Any startup organization has a critical test of sustainability when it makes its first leadership transition. The APSF had the experience in 1997 when our beloved founder and leader, Dr. Jeep Pierce, passed on the reins of his Presidency to the first successor. Jeep had the proverbial big shoes to fill. Who could take on that role and not only sustain, but grow our vital yet still adolescent band of anesthesia patient safety advocates? It was our exceptional good fortune that Dr. Bob Stoelting was willing to take the challenge. Nineteen years later, Dr. Stoelting, too, has passed on the reins to a successor. We all owe so much to Bob for the continued, steady effort to not just keep anesthesia relatively safe, but to also make it even safer. He has been a remarkable leader, colleague, and passionate crusader for our common goal: that no patient shall be harmed by anesthesia.
Dr. Stoelting came to the position of President of the APSF (POTAPSF) as one of anesthesiology’s most esteemed academic leaders. This is what was written about him when he assumed the APSF Presidency in 1997:
Dr. Stoelting, most recently ASA Vice-President for Scientific Affairs until this year, is a native of Indianapolis, Indiana, who received his undergraduate and medical educations at Indiana University before anesthesiology residency at the University of California, San Francisco. After two years at the NIH, Dr. Stoelting joined the faculty (Anesthesia and Pharmacology) at Indiana University in 1970, rising rapidly to become Professor and Chairman of Anesthesia in 1977. Also extensively involved in ASA committees and administration for many years, Dr. Stoelting was a District Director before becoming Vice-President for Scientific Affairs. Possibly best known as an educator for his prodigious and prestigious authorship of important and very widely used textbooks (Basics of Anesthesia, Pharmacology and Physiology in Anesthetic Practice, and Anesthesia and Co-Existing Disease as well as co-editing Clinical Anesthesia with Drs. Barash and Cullen and editing periodicals such as the Yearbook of Anesthesiology and Advances in Anesthesia), Dr. Stoelting has been a Director and the President of the American Board of Anesthesiology. He has been Chairman of the ACGME Anesthesiology Residency Review Committee, and is a Director of the Foundation for Anesthesia Education and Research. This Spring, he will deliver the T.H. Seldon Memorial Lecture to be entitled “Anesthesiology—a medical specialty with unique challenges and opportunities” at the Annual Meeting of the International Anesthesia Research Society (for which he has also served as Chair of the Board of Trustees). Dr. Stoelting brings this truly remarkable background to his new role as the leader of the APSF, which will benefit greatly as it moves forward into the next century from the vision and wisdom. Dr. Stoelting has gained from the extraordinary breadth and depth of his career.1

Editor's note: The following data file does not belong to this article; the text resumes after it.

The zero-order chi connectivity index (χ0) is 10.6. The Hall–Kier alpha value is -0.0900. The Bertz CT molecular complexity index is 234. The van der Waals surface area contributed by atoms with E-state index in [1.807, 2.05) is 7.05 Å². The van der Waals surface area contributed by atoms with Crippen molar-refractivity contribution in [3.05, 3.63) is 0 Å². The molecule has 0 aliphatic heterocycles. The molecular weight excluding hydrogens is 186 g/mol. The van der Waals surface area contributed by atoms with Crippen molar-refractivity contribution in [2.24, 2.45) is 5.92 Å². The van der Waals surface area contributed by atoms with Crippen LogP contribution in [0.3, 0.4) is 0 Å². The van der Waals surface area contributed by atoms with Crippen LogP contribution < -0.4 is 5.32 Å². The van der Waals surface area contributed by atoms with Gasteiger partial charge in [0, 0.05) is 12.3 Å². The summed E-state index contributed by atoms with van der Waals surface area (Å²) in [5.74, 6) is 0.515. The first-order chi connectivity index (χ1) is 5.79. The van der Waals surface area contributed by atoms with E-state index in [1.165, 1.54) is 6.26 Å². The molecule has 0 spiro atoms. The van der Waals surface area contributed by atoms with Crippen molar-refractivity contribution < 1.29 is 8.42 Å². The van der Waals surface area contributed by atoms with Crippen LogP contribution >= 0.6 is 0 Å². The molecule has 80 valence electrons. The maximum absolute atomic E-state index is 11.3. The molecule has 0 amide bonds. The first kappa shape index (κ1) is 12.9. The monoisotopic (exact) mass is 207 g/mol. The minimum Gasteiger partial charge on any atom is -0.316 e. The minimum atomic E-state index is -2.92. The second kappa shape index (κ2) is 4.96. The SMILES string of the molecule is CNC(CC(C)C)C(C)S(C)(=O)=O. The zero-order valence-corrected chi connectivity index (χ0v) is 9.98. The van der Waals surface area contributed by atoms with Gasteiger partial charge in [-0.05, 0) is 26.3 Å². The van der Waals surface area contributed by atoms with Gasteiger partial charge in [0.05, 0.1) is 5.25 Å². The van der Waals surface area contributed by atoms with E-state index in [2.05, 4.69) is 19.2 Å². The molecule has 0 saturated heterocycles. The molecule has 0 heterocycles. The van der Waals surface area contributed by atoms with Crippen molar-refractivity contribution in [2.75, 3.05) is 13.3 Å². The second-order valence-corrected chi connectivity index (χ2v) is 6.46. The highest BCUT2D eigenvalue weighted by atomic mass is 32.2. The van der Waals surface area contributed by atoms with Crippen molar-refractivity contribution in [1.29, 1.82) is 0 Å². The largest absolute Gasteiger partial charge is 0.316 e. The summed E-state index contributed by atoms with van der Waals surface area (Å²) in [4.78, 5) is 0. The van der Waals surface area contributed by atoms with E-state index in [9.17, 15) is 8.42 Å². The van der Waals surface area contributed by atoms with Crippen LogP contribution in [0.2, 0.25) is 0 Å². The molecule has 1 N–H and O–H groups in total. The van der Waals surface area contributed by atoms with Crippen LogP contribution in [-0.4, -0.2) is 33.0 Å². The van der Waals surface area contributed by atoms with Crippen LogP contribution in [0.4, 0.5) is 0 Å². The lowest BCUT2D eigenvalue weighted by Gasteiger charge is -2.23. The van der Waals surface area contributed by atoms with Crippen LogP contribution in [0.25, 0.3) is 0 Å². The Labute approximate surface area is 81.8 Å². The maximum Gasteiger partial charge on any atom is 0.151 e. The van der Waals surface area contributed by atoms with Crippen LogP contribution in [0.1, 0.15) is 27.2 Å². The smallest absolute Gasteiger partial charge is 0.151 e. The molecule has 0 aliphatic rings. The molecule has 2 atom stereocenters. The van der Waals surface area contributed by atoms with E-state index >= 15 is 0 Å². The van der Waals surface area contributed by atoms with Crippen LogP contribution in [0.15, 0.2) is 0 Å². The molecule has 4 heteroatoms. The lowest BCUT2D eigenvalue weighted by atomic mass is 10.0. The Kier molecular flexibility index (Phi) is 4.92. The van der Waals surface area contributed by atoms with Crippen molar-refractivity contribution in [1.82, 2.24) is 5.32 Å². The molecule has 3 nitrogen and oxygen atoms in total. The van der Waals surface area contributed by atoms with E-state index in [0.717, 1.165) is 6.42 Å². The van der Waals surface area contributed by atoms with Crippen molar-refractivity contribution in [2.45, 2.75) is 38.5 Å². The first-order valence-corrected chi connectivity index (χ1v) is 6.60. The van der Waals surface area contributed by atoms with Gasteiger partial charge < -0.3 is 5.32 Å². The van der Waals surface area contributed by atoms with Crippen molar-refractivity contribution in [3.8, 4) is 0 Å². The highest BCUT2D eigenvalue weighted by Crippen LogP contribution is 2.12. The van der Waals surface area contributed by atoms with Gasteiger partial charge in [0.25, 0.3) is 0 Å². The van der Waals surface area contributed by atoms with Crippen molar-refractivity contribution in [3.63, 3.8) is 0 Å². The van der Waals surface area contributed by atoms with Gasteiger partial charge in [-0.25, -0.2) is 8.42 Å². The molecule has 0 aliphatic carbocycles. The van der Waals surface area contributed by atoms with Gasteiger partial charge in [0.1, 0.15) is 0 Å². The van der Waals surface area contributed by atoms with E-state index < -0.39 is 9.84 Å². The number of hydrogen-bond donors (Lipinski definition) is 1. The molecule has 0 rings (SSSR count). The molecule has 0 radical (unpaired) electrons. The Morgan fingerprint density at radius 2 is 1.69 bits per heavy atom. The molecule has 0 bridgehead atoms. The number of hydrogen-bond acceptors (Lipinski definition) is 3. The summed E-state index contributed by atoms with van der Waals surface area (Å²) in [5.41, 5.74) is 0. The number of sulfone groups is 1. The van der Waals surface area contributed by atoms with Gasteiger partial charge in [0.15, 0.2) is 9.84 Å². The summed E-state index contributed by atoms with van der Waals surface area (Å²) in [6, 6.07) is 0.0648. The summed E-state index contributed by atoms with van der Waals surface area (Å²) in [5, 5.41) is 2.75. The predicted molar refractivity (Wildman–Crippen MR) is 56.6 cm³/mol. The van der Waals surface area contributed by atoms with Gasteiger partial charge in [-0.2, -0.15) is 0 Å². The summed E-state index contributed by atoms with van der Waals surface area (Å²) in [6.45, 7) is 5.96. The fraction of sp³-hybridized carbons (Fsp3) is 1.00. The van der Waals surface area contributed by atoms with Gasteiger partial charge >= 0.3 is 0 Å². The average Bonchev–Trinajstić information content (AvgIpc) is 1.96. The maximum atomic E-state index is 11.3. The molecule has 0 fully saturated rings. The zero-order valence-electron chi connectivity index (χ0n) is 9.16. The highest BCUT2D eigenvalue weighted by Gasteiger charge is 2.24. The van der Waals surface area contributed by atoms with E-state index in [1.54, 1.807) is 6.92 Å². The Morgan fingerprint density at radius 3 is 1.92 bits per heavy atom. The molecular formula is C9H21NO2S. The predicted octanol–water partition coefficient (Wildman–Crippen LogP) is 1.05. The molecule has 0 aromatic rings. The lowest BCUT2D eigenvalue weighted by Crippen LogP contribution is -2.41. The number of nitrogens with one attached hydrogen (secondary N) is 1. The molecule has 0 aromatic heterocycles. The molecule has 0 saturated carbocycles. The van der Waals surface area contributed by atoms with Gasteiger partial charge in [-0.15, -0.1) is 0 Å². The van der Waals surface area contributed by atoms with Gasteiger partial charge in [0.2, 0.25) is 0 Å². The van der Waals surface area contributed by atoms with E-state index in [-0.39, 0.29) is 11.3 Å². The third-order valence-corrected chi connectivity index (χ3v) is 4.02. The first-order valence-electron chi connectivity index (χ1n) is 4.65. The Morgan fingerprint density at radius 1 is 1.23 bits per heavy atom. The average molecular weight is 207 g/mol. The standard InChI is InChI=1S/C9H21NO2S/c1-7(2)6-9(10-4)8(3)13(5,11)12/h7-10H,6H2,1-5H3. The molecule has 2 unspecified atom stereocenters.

APSF was incredibly fortunate that Bob Stoelting was ready and eager for even more national service, leadership, challenge, and impact. While that might have been via the ASA, he chose to dedicate the next phase of his career to patient safety via APSF. Despite his vast knowledge and experience in anesthesiology, Bob hadn’t yet focused on patient safety alone. However, through his participation and leadership in APSF, he adroitly directed his energies forward. Like everything he has done in his life, he undertook this responsibility with total dedication, passion for learning, wisdom, and effective leadership. His prior experience in clinical anesthesia, research, and academic and organizational leadership in the field prepared him better than anyone to take on this prestigious role.
There are so many wonderful, effective qualities about Bob Stoelting that have enabled APSF’s continued influence. Most important is his leadership style. The 19-member multidisciplinary Executive Committee is the main working instrument of APSF, and we are not a shy bunch. The discussions at meetings are always collegial and respectful, but sometimes intense. We have a lot of opinions and are not always good at self-policing. Bob was fantastic at keeping us on track, yet allowing creativity to emerge. He always guided the group to seek consensus, which we almost always could achieve. Yet, when consensus was not initially present, he diplomatically steered us to a place where we could agree on a direction or decision that led to positive changes for patient safety. APSF was fortunate that this was one of many of Bob’s leadership attributes.